PODCAST: Direct to Consumer E-Commerce
In this episode of Just Clarity, the Digital Clarity Group podcast, Connie Moore and Jill Finger Gibson explore the topic of Direct to Consumer E-Commerce and how it’s changing as a result of the rapidly evolving field of Customer Experience Management.
Transcript: Direct to Consumer E-Commerce
Connie Moore (CM): Hello, you’re listening podcasts from Digital Clarity Group. I’m Connie Moore. I’m our Senior Vice President of Research within DCG and we have a series of podcasts that are relevant to all aspects of customer experience management. My guest today is Jill Finger Gibson who is an authority on Commerce and E-Commerce. Jill is a principal analyst and we appreciate her journey.
Jill Finger Gibson (JFG): Thanks Connie, glad to be here.
CM: Alright, well super, let’s get down to it. Today’s topic is intriguing. It’s something that I think really has the ability to change the nature of retail significantly as it begins to take hold and expand. So it’s Direct to Consumer E-Commerce and now that I’ve said what the acronym stands for, what does it really mean when we say we’re going to talk about D to C.
JFG: D to C refers to a level of change where for an extremely long time, the lines between manufacturers and retailers were pretty clear. So manufacturers who make stuff, be it food, consumer products, electronics, etc, would sell them to the retailers and the retailers in turn sold those at their brick and mortar stores or as E-commerce started to grow through via online and now that linear model is breaking down and partially it’s because one of the factors within customer experience management, where consumers have access to all kinds of information at the touch of a button about pricing and products and so forth, and they can buy from multiple channels and so they have higher expectations of brands and the retailers that sell to those brands and finding out about what those customers want and what they think is becoming more important to the companies making the products. So they no longer want to be as dependent on the retailers to find out what the customer wants. They want to be able to go directly to consumers and sell directly to consumers and not necessarily use the retailer as a middle man.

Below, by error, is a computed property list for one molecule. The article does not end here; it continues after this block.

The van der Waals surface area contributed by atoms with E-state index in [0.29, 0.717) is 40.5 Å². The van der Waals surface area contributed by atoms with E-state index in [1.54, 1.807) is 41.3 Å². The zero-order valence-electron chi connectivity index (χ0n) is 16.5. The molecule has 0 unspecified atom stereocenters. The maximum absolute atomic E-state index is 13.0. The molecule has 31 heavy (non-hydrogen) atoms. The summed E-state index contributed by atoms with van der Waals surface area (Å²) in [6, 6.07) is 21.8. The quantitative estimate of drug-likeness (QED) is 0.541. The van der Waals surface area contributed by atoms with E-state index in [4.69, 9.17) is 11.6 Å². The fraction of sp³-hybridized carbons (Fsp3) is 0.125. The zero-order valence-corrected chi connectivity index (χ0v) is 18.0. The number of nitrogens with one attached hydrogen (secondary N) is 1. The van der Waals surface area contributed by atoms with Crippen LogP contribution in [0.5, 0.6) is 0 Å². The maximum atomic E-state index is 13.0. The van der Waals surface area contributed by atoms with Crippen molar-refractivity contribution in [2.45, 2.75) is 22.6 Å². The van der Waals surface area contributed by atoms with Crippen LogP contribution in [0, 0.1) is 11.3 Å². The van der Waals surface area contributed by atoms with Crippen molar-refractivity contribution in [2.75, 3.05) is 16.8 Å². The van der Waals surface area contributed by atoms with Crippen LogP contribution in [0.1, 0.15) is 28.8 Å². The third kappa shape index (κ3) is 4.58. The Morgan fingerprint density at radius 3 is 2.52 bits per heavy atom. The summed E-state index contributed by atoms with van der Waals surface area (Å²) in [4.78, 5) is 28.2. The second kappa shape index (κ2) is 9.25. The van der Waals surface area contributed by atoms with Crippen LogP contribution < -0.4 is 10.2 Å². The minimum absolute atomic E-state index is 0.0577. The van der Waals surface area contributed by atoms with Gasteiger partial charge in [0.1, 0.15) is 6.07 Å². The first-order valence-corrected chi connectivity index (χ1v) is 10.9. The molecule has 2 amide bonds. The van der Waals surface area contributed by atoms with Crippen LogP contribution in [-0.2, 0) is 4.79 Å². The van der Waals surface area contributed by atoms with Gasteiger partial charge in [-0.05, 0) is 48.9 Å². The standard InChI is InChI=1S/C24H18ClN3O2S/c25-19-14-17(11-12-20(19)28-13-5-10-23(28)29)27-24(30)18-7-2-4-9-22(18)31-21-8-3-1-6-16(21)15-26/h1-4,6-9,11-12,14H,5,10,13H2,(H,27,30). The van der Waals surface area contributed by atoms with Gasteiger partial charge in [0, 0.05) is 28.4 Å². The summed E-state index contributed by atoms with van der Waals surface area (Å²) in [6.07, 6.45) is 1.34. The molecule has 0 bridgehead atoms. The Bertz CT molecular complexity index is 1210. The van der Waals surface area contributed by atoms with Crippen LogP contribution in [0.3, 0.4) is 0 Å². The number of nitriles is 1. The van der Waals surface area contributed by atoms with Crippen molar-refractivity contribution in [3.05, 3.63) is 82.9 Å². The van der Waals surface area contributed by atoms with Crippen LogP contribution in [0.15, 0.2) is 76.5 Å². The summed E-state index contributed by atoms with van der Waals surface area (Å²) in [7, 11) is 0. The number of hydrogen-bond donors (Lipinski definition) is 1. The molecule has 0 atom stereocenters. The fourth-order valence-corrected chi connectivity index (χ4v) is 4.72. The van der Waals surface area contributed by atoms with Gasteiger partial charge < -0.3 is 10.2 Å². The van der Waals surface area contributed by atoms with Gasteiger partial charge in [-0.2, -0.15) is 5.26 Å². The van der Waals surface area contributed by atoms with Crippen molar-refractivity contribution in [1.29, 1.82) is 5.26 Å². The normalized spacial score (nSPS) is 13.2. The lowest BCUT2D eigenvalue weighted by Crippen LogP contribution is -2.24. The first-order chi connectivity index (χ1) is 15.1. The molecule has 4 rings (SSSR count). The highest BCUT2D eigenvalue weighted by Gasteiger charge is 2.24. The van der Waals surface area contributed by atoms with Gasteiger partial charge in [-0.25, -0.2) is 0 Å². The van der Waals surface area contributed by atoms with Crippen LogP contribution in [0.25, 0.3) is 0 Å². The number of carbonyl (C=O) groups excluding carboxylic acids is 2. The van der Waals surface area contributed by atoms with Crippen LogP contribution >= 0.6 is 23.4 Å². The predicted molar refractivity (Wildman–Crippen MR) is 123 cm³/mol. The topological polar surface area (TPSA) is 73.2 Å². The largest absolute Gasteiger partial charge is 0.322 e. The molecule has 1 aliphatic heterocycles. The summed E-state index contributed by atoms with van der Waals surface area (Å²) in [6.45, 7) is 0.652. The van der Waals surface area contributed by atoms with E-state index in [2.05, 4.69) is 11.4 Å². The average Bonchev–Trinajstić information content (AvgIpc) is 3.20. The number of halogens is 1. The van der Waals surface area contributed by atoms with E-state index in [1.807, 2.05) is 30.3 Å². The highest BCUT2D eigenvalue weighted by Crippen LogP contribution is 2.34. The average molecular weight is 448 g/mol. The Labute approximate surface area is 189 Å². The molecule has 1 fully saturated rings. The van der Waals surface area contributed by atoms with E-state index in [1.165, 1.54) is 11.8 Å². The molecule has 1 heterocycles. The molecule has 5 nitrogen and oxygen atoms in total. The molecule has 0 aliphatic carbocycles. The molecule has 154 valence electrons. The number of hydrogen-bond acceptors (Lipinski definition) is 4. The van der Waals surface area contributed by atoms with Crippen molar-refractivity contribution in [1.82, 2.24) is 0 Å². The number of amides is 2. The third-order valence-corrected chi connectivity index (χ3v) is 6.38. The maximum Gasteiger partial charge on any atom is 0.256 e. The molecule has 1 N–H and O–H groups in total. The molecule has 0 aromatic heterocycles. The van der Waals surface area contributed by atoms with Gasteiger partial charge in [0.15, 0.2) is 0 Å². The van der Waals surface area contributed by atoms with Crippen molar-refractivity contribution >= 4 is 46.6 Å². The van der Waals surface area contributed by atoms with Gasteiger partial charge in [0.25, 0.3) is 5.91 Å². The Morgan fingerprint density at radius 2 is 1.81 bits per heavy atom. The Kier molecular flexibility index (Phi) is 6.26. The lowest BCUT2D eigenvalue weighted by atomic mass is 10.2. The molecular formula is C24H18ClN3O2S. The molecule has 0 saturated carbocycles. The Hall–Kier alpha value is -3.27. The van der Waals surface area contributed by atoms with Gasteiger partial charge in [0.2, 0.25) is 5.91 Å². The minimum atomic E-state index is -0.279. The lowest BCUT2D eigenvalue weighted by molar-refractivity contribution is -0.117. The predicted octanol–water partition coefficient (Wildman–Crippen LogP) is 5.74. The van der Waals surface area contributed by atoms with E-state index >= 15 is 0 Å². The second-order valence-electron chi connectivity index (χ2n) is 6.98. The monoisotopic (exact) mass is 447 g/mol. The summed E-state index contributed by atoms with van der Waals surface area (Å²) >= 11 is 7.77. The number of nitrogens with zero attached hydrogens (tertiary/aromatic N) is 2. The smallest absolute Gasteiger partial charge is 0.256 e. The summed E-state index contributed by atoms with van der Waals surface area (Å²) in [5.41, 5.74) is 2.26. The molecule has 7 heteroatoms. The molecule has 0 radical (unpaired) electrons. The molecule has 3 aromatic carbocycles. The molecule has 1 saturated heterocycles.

CM: Does it leave the retailers out in the cold or is there still a place for them?
JFG: There is definitely still a place for them and part of the reason why this is happening is the move from retailers who are increasingly, particularly in the United States, they’re closing some of their physical stores because they’re not getting the traffic that they need for them to be profitable. So closing the physical stores means that there’s less shelf space to sell products. So that’s squeezing out brand manufacture inventory, but it doesn’t necessarily leave them out because there are options for retailers to sell different types of product bundles for example or to carry the most popular versions of a single item whereas a brand manufacturer might instead sell those sort of longer tail of less popular, but equally intriguing items that just might not be a top seller in a big box store. So there’s room for both.
CM: You know it’s interesting. In some ways, this feels like it is the inevitable shift that started when Amazon started to sell directly to consumers. They were not the actual book publishers, but they were more of an aggregator that disintermediated the retail book stores and it seems like that was the beginning of the end, but the beginning happened quite a long time ago-
CM: At least in terms of IT time. Would you say that this is kind of the culmination of that or would you say there’s something else driving the growth and the interest that’s going on now? What is it that’s really behind this shift?
JFG: Yeah, well I think they could probably look at, there’s couple of things. For one I think it’s, you’re absolutely right that Amazon was the first to disintermediate in that way between the brands and the retailers, but I think there’s a couple things happening. For one it’s never been easier to setup an online store. The barriers to entry are so much lower because of cloud computing software and open sourced software and you can basically get a store up and running in about a day. So that’s one thing, there’s more information and I think probably another thing is the usage of the growth of mobile for information and that although commerce sales in at least developed markets are still predominantly over desktop than over mobile, mobile is growing more quickly and I think that changes perhaps the expectation of consumers of where they want to buy and what they want to buy because they want a more immediate experience and so that’s I think another factor.